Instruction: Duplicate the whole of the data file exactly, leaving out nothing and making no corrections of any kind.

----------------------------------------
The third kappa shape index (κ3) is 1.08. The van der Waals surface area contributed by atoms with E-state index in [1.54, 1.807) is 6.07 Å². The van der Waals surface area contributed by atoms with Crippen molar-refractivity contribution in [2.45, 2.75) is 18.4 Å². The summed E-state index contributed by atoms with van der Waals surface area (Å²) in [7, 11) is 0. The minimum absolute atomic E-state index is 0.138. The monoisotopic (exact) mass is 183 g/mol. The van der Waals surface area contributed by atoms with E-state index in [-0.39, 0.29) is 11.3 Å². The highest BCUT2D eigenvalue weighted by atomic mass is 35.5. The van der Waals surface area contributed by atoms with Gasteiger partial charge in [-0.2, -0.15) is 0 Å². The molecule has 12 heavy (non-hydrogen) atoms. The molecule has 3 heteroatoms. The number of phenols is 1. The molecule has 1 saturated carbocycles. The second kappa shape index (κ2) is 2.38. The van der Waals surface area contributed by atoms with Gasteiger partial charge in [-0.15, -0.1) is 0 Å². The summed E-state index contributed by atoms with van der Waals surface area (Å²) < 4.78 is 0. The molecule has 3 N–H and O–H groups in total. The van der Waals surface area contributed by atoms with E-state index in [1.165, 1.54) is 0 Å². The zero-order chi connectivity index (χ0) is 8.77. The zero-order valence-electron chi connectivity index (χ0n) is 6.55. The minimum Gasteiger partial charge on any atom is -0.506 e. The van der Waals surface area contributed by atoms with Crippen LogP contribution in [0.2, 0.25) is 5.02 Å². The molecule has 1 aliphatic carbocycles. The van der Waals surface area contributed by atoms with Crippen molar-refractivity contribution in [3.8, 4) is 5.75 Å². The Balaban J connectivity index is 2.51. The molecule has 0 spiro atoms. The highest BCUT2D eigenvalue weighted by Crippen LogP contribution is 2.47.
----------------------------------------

The third kappa shape index (κ3) is 1.08. The van der Waals surface area contributed by atoms with E-state index in [1.54, 1.807) is 6.07 Å². The van der Waals surface area contributed by atoms with Crippen molar-refractivity contribution in [2.45, 2.75) is 18.4 Å². The summed E-state index contributed by atoms with van der Waals surface area (Å²) in [7, 11) is 0. The minimum absolute atomic E-state index is 0.138. The monoisotopic (exact) mass is 183 g/mol. The van der Waals surface area contributed by atoms with E-state index in [-0.39, 0.29) is 11.3 Å². The highest BCUT2D eigenvalue weighted by atomic mass is 35.5. The van der Waals surface area contributed by atoms with Gasteiger partial charge in [-0.2, -0.15) is 0 Å². The molecule has 12 heavy (non-hydrogen) atoms. The molecule has 3 heteroatoms. The number of phenols is 1. The molecule has 1 saturated carbocycles. The second kappa shape index (κ2) is 2.38. The van der Waals surface area contributed by atoms with Gasteiger partial charge in [-0.15, -0.1) is 0 Å². The summed E-state index contributed by atoms with van der Waals surface area (Å²) < 4.78 is 0. The molecule has 3 N–H and O–H groups in total. The van der Waals surface area contributed by atoms with E-state index in [1.165, 1.54) is 0 Å². The zero-order chi connectivity index (χ0) is 8.77. The zero-order valence-electron chi connectivity index (χ0n) is 6.55. The minimum Gasteiger partial charge on any atom is -0.506 e. The van der Waals surface area contributed by atoms with Crippen LogP contribution in [0.2, 0.25) is 5.02 Å². The molecule has 1 aliphatic carbocycles. The van der Waals surface area contributed by atoms with Crippen molar-refractivity contribution in [3.8, 4) is 5.75 Å². The Balaban J connectivity index is 2.51. The molecule has 0 spiro atoms. The highest BCUT2D eigenvalue weighted by Crippen LogP contribution is 2.47.